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Healing War Wounds through Conservation Action

Healing War Wounds through Conservation

Chicagoland Veteran Conservation Corps

Photo: Chicagoland Veteran Conservation Corps

Alyssa Restaino, Associate Director of Foundation and Corporate Relations, National Audubon Society

“As a
former Marine and current restoration ecologist, I was inspired by the story of
local hero Dick Young,” says Benjamin Haberthur. “He was a World War II
Marine veteran turned conservationist who was able to overcome all he saw on
Iwo Jima to become a leader in the fight to save our region’s natural areas. 
He embodied the belief that a country worth protecting is worth preserving.”

with his time in the Marine Corps Reserves, Benjamin Haberthur earned his
Bachelor of Science degree in Environmental Science from California State
University, Monterey Bay. “But my resolve to protect and restore our
American ecosystems was really solidified after witnessing firsthand the
environmental devastation wrought by the Hussein regime. They ditched and
drained thousands of acres of Iraq’s marshlands during the war.”

returned from Iraq in 2003. He was awarded a Combat Action Ribbon, two
Marine Corps Reserve Medals, and a Presidential Unit Citation (among other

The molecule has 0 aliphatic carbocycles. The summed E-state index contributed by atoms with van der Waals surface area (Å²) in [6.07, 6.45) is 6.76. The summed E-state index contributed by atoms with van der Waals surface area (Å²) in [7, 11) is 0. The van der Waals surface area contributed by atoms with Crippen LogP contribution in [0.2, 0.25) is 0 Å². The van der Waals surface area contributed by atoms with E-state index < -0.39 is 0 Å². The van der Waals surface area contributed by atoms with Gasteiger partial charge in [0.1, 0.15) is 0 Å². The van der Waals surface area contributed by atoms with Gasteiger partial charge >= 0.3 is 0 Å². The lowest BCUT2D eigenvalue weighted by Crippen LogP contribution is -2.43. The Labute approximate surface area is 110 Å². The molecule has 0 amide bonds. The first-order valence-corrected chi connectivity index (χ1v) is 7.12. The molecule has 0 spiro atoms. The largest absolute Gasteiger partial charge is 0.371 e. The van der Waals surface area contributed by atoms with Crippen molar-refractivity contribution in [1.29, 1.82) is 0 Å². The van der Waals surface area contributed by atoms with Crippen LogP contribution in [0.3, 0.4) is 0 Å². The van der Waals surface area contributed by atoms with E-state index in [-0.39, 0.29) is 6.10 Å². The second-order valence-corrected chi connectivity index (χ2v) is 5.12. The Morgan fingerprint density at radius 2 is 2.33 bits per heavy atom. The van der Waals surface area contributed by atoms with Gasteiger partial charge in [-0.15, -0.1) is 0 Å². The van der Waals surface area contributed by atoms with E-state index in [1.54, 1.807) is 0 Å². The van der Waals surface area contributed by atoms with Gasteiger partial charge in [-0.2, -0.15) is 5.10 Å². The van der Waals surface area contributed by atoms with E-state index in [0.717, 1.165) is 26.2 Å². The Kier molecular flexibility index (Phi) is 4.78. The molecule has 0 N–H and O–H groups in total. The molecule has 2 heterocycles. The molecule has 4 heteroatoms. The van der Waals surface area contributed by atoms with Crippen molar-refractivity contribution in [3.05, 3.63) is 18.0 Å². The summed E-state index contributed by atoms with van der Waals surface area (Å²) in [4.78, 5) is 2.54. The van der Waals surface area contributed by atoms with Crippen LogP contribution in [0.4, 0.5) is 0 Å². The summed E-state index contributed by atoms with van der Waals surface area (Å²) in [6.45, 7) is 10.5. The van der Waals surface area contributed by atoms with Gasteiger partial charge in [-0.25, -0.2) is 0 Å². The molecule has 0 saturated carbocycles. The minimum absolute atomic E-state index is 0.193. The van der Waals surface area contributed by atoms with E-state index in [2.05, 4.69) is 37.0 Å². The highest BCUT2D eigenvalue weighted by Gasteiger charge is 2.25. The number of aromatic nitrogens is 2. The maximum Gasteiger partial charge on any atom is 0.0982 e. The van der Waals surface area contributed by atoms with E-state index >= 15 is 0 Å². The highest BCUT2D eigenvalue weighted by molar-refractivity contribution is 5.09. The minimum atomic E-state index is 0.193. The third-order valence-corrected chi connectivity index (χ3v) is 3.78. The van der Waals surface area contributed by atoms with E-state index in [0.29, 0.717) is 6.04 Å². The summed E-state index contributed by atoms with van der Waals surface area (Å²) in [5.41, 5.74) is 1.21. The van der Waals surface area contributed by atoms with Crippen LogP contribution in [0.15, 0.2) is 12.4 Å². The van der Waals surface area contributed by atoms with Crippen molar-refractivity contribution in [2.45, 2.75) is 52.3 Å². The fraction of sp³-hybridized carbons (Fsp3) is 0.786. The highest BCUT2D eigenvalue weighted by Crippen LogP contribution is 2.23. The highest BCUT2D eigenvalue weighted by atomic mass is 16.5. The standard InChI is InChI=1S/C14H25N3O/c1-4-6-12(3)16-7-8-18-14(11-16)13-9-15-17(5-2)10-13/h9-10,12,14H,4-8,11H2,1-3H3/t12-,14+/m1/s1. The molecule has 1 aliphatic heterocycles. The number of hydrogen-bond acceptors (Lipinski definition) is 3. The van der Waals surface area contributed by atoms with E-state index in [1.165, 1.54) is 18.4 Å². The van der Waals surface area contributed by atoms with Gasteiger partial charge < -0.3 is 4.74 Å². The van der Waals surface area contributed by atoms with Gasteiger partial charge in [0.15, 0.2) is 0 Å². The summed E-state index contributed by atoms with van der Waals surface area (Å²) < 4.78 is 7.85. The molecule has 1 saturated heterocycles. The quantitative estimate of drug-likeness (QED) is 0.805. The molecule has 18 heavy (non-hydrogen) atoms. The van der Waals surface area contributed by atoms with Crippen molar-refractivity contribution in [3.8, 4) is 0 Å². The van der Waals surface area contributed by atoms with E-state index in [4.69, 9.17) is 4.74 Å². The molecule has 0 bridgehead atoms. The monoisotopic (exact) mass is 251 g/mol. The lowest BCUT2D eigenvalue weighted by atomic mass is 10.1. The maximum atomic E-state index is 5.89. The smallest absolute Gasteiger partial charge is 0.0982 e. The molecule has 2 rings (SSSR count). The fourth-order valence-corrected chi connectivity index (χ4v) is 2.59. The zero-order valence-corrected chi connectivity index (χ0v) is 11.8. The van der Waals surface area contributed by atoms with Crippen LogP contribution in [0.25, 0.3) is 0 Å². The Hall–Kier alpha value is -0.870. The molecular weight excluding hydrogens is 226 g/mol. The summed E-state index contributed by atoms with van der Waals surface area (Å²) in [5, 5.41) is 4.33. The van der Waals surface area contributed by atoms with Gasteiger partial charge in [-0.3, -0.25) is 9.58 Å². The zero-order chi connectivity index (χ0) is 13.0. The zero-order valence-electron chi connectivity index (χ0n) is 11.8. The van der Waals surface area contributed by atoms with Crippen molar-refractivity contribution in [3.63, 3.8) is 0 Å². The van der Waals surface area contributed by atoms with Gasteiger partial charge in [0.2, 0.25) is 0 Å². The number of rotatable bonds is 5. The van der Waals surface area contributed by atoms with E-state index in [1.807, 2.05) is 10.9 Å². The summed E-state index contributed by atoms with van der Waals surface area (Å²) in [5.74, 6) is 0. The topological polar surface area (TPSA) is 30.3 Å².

honors). “I returned to school, anxious to get on with  my life, and
I discovered, while exploring the coastal areas of California, nature provided
a peaceful and calming alternative to the stresses of my former military life.”


saw that his personal experience with nature could become a broader experience
shared by fellow vets who may be struggling with symptoms of Post Traumatic
Stress Disorder (PTSD). It was then that he came upon the idea of
developing a Veterans Conservation Corps in the Chicago Area. His two
primary conservation targets are located at a 1,131 acre forest preserve located
in Batavia, Illinois, named in honor of veteran Dick Young.

At Dick
Young Forest Preserve, invasive weeds will be removed to restore hemi-marsh
conditions preferred by native wildlife, including turtles, birds and
plants. A 1.6 acre prairie pothole on the western side of the preserve
will be restored to resettlement conditions, which will include the planting of
native wetland species. On the eastern side of the preserve, red and burr
oak tree will be planted in an ongoing reforestation effort. One of
Benjamin’s primary methods for accomplishing this work will be to employ the
use of local veterans and volunteers.

“Time is
of the essence when working with vets,” Benjamin said. “Our community has a
high rate of untreated PTSD which can easily lead to depression, alcoholism or
suicide. It is my hope through this Toyota & Audubon fellowship to court
such individuals to illustrate the healing power of nature, and possibly
inspire them to take advantage of their GI Bill benefits and return to school
with an eye towards conservation.”


Learn more
about the work of EarthShare member National Audubon Society (Combined Federal Campaign number 12068) at  

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